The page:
Kosher Cooking And What It Really Entails
Once retailers realize that there’s a new trend in food, they latch on. When the trend was vegan or vegetarian dishes, marketers slapped the label anywhere they could. Gluten-free was the next big diet trend. Subsequently, items like Rice Krispies were given the label. Companies hoped that consumers would see the label and purchase the food, even though healthier options may exist.
Another trend – one with deeper roots than gluten-free eating – might be on its way in. Kosher diets are all the rage thanks to their perceived purity. Before you start using your online culinary courses to cook a kosher meal, you should learn about the designation.
According to Kosher Fest, there are over 12 million kosher customers in the U.S. from Jewish backgrounds. Another 3.5 million people of other religious views buy kosher food products as well. Sales of these items increased by 10 percent from June 2008 to June 2010. Many well-known food companies, including Coca-Cola, Frito-Lay, Kraft and General Mills, produce some kosher products.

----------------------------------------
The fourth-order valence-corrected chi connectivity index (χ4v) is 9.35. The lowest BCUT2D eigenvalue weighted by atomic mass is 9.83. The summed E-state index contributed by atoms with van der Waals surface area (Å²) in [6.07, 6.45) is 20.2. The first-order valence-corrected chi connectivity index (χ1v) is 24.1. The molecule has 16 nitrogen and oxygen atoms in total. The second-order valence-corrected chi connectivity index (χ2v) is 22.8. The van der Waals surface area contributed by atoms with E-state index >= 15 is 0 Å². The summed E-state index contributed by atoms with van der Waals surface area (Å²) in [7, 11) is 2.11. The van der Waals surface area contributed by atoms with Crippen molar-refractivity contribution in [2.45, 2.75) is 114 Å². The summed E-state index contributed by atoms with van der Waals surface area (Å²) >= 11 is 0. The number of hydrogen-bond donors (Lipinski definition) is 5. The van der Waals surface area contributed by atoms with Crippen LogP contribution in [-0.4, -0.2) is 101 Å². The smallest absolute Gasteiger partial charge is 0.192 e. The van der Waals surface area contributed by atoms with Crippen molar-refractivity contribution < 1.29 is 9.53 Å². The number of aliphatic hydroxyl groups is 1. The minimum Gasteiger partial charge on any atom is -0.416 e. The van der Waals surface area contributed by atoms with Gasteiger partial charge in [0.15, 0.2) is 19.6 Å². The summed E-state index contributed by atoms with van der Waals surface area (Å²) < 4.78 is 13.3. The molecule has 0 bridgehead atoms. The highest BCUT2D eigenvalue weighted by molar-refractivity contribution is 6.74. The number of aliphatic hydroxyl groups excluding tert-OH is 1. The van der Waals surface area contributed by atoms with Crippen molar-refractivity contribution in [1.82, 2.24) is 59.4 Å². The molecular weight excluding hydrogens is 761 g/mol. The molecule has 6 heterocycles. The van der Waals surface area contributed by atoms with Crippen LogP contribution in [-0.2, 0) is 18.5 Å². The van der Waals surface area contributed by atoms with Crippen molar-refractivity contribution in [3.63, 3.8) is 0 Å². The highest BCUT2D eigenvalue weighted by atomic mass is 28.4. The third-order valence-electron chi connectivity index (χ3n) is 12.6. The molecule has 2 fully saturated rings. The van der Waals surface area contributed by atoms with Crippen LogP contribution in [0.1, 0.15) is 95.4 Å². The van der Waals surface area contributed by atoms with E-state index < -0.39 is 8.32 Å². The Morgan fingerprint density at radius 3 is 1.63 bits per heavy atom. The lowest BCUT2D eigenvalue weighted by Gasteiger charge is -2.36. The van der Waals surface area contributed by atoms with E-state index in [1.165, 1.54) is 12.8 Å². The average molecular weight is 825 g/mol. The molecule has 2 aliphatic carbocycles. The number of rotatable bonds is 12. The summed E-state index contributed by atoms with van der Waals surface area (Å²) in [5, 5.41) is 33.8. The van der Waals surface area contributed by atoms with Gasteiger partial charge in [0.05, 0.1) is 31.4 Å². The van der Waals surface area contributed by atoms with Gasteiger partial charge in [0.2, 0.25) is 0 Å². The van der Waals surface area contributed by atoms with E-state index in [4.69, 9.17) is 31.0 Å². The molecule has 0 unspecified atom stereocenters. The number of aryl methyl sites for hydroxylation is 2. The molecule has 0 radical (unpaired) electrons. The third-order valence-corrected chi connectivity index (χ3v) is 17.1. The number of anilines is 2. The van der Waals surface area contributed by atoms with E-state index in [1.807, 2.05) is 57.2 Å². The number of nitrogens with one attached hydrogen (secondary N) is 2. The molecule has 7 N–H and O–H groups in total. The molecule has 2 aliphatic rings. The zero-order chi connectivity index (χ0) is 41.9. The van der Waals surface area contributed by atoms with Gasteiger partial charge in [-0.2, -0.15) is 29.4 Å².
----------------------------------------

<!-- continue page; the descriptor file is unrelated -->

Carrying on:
“Coca-Cola and other giants are not paying millions to participate in kosher programs to exclusively reach the observant,” Yaakov Horowitz, Rabbi of the Manischewitz Company, told Forbes. “They are doing it to meet the needs of mainstream Americans who perceive that all kosher products are better in every way, which may or may not be true in all instances.”
Most Americans don’t know what requirements a product must meet in order to be considered kosher. The term itself means that the food passes the dietary requirements of Jewish law. Clarifying myths is simpler than detailing Jewish food law, as the specifications are numerous and books and studies on the subject have been done.
Kosher does not simply mean that food was blessed by a Rabbi. Rather, a Rabbi must deem a food item kosher before it can be considered thus. Kosher is also not a culinary tradition. Chinese cuisine can be kosher if it has met Jewish law requirements. Kosher requirements can be broken down into categories: permitted and prohibited food sources, preparation of meat, separation of meat and dairy, and ingredients and equipment. For example, mammals can be eaten if they have hooves and chew their cud. This includes sheep, bison, cows and more. However, it excludes rabbits and pigs.
When a company would like to produce kosher food, it is assigned a Rabbi who oversees changes that must be made. This Rabbi helps the company in the process of choosing food sources, implementing equipment changes and more.
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